openparliament.ca is an excellent resource to find out who your local Member of Parliament is (MP) by simply typing in your postal code. You can then see what your MP has been up to, including speeches from Hansard, mentions in the newsmedia, what laws they are proposing, what policies they support, etc. You can also browse MPs and specific subjects.
Big day for campus and community radio in Canada! Stations, associations, and other organizations will be appearing before the CRTC today. I’ll be appearing with the Community Radio Fund of Canada on Wednesday.
Good luck to everyone!
One of the reasons I’ve been hanging out more in the physical world is that I was working on the submission of the Community Radio Fund of Canada (CRFC) to the CRTC Policy Review for our sector. One month and 22 pages later, here we are. And more than 100 stations, organizations, private broadcasters, governement agencies, and individuals submitted their thoughts as well. More information in the CRFC posting below.
CRFC Participates in Review of Campus and Community Radio
Friday, 16 October 2009
In July 2009, the CRTC launched a review of its Campus and Community Radio Policies. The CRFC filed its comments today outlining the funding reality of the sector and some possible solutions to help lessen its financial stresses. The CRFC is recommending a funding model for both the campus and community radio stations and the CRFC that includes funding from the federal government as well as Canada’s private broadcasters and distributors. You can read the CRFC’s comments here. The CRTC hearing for this process will begin on January 18, 2010. (Links updated November 2013)
If you Twitter, you might be interested in this. I came across this thanks to Steve Anderson (formerly @steveinfos, now @Steve_Media) at the Campaign for Democratic Media (now OpenMedia.ca). They have a fantastic site and are a great resource for media democracy. They always have something to take action on that affects the lives of everyday people, and they make it pretty easy. So check them out. In the meantime, here is their TweetCommons post. (By the way, you can follow me on Twitter too: @melissahk)
A new website called TweetCommons has just launched:
“TweetCommons is a new web-based initiative to connect Canadians with their elected representatives in government using Twitter.“
The TweetCommons press release notes that a similar initiative in the US helped push more government officials to Tweet more often. Perhaps more importantly, TweetCommons will facilitate a more multi-directional relationship between people and government. In the press release, TweetCommons stated:
“We are also focused on smoothly expanding functionality so Canadians can look forward to interacting with their government in new ways.“
The most exciting section of the TweetCommons website is “The People”, although the tag line “talk back” seems like it might miss the point. This section, and Twitter conversations in general, are more about new forms of networked, widely distributed discussions, rather than about “talking back” to politicians. Online participatory media practices differ from traditional media relations in that they produce a citizen-powered dialogue that includes, but is not driven by, those in government, or the select few working for big media outlets.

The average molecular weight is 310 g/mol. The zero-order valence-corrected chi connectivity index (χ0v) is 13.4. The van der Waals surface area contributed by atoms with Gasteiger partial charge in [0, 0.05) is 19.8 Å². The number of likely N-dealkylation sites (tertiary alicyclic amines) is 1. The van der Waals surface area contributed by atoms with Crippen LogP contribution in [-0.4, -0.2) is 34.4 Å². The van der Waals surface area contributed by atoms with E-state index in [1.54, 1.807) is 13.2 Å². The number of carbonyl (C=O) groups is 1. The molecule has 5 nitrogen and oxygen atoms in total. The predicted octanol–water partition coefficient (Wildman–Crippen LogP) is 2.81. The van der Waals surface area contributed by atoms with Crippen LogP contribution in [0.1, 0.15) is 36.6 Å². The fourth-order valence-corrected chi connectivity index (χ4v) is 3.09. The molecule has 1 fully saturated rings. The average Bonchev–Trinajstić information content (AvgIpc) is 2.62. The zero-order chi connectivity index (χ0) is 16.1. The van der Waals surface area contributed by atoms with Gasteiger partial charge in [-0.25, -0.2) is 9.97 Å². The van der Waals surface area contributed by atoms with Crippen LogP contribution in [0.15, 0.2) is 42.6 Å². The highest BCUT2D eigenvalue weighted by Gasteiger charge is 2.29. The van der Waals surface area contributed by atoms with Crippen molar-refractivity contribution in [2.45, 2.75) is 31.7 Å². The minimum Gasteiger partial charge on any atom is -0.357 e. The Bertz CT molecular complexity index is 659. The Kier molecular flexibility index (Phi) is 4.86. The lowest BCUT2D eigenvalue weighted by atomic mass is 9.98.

Exciting projects like this reinforce the importance of the Open Internet.
TweetCommons is an entry point for people to join in on conversations about key issues and create a path forward that benefits all Canadians – yet another example of how media is being reinvented before our eyes.
(Links updated November 2013)
Congratulations to Low Power FM (LPFM) stations and supporters in the United States!
Broadcasters lose in court over low-power FM radio
By Matthew Lasar, Ars Technica
Supporters of low-power FM (LPFM) radio won a victory on Friday when a federal appeals court rejected a lawsuit to stop the Federal Communications Commissions from protecting LPFM stations from full power station signal interference.
“This is terrific news for the low power radio community,” declared Sakura Saunders of the Prometheus Radio Project, which helps LPFMs. “Now, these stations can focus on serving their local communities, rather than live in fear of displacement due to the whims of their full-powered neighbors.”
On the other hand, the advocacy group that defended the LPFM service was circumspect about the win. “The decision in the courts merely protects the status quo,” noted the Media Access Project in a statement sent to Ars. “Congress still must pass legislation to allow more low-power FM stations to operate nationwide.”
There’s also the question of how to ensure the funding these stations need to more effectively serve their signal areas. More about that later, though. First let’s look at the nuts and bolts of this case.
(Links updated November 2013)